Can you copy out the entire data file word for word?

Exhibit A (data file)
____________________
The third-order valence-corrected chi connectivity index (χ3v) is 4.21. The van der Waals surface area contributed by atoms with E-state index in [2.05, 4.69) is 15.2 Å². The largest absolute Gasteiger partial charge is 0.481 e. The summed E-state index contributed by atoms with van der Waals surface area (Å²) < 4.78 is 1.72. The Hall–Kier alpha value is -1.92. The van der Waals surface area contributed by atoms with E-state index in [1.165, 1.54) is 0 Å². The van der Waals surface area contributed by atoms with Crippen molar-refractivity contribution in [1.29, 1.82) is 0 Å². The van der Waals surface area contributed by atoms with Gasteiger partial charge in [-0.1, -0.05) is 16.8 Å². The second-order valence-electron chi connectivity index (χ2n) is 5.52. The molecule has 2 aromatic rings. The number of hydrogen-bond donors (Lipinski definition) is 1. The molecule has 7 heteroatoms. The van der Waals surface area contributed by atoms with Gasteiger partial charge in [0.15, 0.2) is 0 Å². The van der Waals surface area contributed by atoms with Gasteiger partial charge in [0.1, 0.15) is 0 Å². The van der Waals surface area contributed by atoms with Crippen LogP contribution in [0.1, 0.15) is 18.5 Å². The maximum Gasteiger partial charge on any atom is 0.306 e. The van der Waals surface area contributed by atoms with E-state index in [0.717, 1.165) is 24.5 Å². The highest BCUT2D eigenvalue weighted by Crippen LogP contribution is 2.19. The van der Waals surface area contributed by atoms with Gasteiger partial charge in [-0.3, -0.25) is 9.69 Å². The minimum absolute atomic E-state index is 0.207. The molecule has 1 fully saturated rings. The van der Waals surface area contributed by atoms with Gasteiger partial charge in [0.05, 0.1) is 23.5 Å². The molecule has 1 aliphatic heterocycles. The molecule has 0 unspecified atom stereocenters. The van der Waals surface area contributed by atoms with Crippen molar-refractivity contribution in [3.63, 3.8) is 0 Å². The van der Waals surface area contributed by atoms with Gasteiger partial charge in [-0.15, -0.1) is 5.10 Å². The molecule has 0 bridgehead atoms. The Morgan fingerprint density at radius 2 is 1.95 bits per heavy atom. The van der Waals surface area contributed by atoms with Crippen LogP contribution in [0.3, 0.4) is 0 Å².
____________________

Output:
The third-order valence-corrected chi connectivity index (χ3v) is 4.21. The van der Waals surface area contributed by atoms with E-state index in [2.05, 4.69) is 15.2 Å². The largest absolute Gasteiger partial charge is 0.481 e. The summed E-state index contributed by atoms with van der Waals surface area (Å²) < 4.78 is 1.72. The Hall–Kier alpha value is -1.92. The van der Waals surface area contributed by atoms with E-state index in [1.165, 1.54) is 0 Å². The van der Waals surface area contributed by atoms with Crippen molar-refractivity contribution in [1.29, 1.82) is 0 Å². The van der Waals surface area contributed by atoms with Gasteiger partial charge in [-0.1, -0.05) is 16.8 Å². The second-order valence-electron chi connectivity index (χ2n) is 5.52. The molecule has 2 aromatic rings. The number of hydrogen-bond donors (Lipinski definition) is 1. The molecule has 7 heteroatoms. The van der Waals surface area contributed by atoms with Gasteiger partial charge in [0.15, 0.2) is 0 Å². The van der Waals surface area contributed by atoms with Gasteiger partial charge in [0.1, 0.15) is 0 Å². The van der Waals surface area contributed by atoms with Crippen LogP contribution in [0.1, 0.15) is 18.5 Å². The maximum Gasteiger partial charge on any atom is 0.306 e. The van der Waals surface area contributed by atoms with E-state index in [0.717, 1.165) is 24.5 Å². The highest BCUT2D eigenvalue weighted by Crippen LogP contribution is 2.19. The van der Waals surface area contributed by atoms with Gasteiger partial charge in [-0.3, -0.25) is 9.69 Å². The minimum absolute atomic E-state index is 0.207. The molecule has 1 fully saturated rings. The van der Waals surface area contributed by atoms with Gasteiger partial charge in [0.05, 0.1) is 23.5 Å². The molecule has 1 aliphatic heterocycles. The molecule has 0 unspecified atom stereocenters. The van der Waals surface area contributed by atoms with Crippen molar-refractivity contribution in [3.63, 3.8) is 0 Å². The van der Waals surface area contributed by atoms with Gasteiger partial charge in [-0.15, -0.1) is 5.10 Å². The molecule has 0 bridgehead atoms. The Morgan fingerprint density at radius 2 is 1.95 bits per heavy atom. The van der Waals surface area contributed by atoms with Crippen LogP contribution in [0.3, 0.4) is 0 Å².